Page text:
Pink Floyd were an English rock band formed in London. They achieved international acclaim with their progressive and psychedelic music. Distinguished by their use of philosophical lyrics, sonic experimentation, extended compositions and elaborate live shows, they are one of the most commercially successful and musically influential groups in the history of popular music.
Pink Floyd were founded in 1965 by students Syd Barrett, Nick Mason, Roger Waters, and Richard Wright. They gained popularity performing in London’s underground music scene during the late 1960s, and under Barrett’s leadership released two charting singles and a successful debut album, The Piper at the Gates of Dawn (1967). David Gilmour joined as a fifth member in December 1967; Barrett left the band in April 1968 due to deteriorating mental health. Waters became the band’s primary lyricist and, by the mid-1970s, their dominant songwriter, devising the concepts behind their critically and commercially successful albums The Dark Side of the Moon (1973), Wish You Were Here (1975), Animals (1977), The Wall (1979) and The Final Cut (1983). The Dark Side of the Moon and The Wall became two of the best-selling albums of all time.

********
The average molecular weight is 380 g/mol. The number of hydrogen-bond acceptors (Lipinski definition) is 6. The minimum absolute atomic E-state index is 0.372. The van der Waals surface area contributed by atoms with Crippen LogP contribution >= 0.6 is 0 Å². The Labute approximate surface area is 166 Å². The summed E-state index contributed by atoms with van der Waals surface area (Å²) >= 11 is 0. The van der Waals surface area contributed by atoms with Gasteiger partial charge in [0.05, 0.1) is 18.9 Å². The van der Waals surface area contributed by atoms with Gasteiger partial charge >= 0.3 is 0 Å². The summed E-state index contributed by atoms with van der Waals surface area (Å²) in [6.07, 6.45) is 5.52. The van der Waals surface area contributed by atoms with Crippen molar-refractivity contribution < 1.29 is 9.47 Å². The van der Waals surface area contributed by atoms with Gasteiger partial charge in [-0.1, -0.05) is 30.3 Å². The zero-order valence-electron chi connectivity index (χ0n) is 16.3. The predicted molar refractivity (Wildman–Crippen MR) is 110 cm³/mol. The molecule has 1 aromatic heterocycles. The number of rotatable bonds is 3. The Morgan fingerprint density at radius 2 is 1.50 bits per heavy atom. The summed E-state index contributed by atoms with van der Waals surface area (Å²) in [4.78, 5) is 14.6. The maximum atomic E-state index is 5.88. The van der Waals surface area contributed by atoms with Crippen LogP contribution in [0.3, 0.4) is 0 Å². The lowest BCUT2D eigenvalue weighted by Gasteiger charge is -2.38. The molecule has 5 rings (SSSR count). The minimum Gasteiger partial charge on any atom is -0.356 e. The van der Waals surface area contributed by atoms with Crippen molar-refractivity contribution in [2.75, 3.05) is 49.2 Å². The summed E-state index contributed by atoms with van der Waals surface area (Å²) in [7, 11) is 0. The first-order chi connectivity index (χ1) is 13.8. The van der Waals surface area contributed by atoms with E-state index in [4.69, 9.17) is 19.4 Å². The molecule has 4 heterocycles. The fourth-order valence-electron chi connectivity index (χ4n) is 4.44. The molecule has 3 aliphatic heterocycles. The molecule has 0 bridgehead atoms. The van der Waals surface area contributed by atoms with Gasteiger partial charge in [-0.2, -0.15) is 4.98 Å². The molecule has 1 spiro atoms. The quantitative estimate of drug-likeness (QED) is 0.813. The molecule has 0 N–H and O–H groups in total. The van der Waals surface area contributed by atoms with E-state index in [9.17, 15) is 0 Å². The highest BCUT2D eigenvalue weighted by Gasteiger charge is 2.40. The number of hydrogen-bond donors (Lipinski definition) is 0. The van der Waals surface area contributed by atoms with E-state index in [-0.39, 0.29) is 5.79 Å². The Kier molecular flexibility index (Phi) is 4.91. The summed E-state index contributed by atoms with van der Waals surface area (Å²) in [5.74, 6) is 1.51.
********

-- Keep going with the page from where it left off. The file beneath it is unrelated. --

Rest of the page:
Wright left Pink Floyd in 1979, followed by Waters in 1985. Gilmour and Mason continued as Pink Floyd; Wright rejoined them as a session musician and, later, a band member. The three produced two more albums, A Momentary Lapse of Reason (1987) and The Division Bell (1994), and toured until 1994. After nearly two decades of acrimony, Pink Floyd reunited with Waters in 2005 for a performance at the global awareness event Live 8, but Gilmour and Waters have since stated they have no plans to reunite as a band again. Barrett died in 2006 and Wright in 2008. The final Pink Floyd studio album, The Endless River, recorded without Waters and based on material recorded in 1993–1994, was released in November 2014.